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HC 837Written evidence submitted by Birnberg Peirce & Partners and Tuckers Solicitors [UP 01]

Inconsistent Statements on the Policy in Respect of Sexual Conduct by Undercover Officers

Jon Murphy, the ACPO lead [?], commented in respect of sexual relationships, “It is never acceptable for an undercover officer to behave in that way… It is grossly unprofessional. It is a diversion from what they are there to do. It is morally wrong because people have been put there to do a particular task and people have got trust in them. It is never acceptable under any circumstances ... for them to engage in sex with any subject they come into contact with.” [reported in Guardian—19 January 2011]

In answer to a written question submitted to the Commissioner by GLA assembly member, Jenny Jones in June 2011

Q126: What guidance is issued to undercover officers about avoiding becoming an agent provocateur, and about the forming of sexual relations?

Answer: ….No authority is ever granted for an undercover officer to engage in a sexual relationship whilst deployed on an authorised police operation.

In response to a Freedom of Information Act request made by Rob Evans of the Guardian newspaper to Metropolitan police

Under the act, I would like to know:

(1) when was the first time that a directive or guidance was issued by the National Public Order Intelligence Unit to its staff making it clear that undercover police officers employed by the unit were prohibited from having sexual relations with the targets they were carrying on surveillance on;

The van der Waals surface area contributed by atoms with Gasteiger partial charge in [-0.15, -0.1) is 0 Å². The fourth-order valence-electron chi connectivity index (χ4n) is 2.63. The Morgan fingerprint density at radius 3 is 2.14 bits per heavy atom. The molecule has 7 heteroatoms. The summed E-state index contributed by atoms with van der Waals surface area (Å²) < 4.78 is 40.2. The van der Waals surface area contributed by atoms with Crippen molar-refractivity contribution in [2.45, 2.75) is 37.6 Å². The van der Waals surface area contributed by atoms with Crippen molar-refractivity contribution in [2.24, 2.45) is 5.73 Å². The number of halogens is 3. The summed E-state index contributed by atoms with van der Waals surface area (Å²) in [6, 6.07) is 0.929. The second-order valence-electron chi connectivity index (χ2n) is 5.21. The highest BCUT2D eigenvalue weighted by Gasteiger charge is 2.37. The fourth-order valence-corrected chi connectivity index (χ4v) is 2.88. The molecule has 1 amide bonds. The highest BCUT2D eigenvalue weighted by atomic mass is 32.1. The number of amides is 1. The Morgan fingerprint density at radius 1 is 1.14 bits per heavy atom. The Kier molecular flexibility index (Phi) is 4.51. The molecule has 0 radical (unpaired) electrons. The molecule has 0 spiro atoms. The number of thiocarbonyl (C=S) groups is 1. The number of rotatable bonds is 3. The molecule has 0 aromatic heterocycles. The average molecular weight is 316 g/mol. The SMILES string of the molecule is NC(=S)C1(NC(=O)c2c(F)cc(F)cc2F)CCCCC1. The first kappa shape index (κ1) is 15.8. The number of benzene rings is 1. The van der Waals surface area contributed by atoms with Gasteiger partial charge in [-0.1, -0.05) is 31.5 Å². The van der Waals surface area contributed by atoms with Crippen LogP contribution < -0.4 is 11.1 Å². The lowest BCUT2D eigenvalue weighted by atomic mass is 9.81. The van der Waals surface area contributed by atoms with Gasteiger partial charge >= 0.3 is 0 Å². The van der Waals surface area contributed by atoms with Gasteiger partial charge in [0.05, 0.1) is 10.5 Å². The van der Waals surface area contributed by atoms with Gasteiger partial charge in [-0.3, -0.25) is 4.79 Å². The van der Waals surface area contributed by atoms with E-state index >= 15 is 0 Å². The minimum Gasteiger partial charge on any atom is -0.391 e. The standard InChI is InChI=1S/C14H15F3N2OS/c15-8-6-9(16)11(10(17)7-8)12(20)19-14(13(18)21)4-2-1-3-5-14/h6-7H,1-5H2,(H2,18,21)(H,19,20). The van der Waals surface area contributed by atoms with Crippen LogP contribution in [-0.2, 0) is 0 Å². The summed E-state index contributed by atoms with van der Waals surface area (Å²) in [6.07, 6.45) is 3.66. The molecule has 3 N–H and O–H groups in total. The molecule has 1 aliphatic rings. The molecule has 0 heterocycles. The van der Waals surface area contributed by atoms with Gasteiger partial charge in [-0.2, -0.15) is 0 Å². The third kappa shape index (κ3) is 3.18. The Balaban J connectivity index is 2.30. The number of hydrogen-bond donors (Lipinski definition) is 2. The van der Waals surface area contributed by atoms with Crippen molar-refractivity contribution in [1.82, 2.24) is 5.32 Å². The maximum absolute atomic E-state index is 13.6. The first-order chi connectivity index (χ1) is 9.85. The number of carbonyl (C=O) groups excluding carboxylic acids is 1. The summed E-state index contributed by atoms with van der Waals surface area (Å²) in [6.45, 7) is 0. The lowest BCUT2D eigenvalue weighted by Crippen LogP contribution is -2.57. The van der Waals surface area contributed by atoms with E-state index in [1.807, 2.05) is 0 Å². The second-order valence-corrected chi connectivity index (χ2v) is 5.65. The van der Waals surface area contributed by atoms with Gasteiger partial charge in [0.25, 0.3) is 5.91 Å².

(2) how many directives or guidance have been issued since then, and on what date was each of these directives or guidance issued.

Under the act, I would also like to request :

(1) complete copies of each of directives or guidance;

(2) complete copies of any policy or discussion papers held by the National Public Order Intelligence Unit which discusses this subject since January 1 2011.

Response [16 November 2011]

“All Police Officers when joining the Metropolitan Police Service are provided with a copy of the Police Conduct and Discipline code and must adhere to the code at all times. There is no other information held that is relevant to your request.”

From Her Majesty’s Inspectorate of Constabulary HMIC report [February 2012]

“The sample of NPOIU records examined by HMIC should have contained much more detail on how the risks of intrusion were assessed and managed. For example, Mark Kennedy, by his own admission, had intimate relationships with a number of people while undercover, and in doing so encroached very significantly into their lives. NPOIU documentation did not provide assurance that such risks of intrusion were being systematically considered and well managed across the organisation”.

HMIC found that Mark Kennedy operated outside the Code of Conduct for Undercover Officers (see p.16).

Nick Herbert, Minister for policing, in adjournment debate with Caroline Lucas:

“The RIPA statutory guidance does not explicitly cover the matter of sexual relationships, but it does make it clear that close management and control should be exercised by the undercover officer’s management team. That will be a relevant factor. The absence of such management gave rise to concern in the Kennedy case.”

“I am not persuaded that it would be appropriate to issue specific statutory guidance under RIPA about sexual relationships. What matters is that there is a general structure and system of proper oversight and control, rather than specific directions on behaviour that may or may not be permitted. Moreover, to ban such actions would provide a ready-made test for the targeted criminal group to find out whether an undercover officer was deployed among them. Specifically forbidding the action would put the issue in the public domain and such groups would know that it could be tested.” [13 June 2012]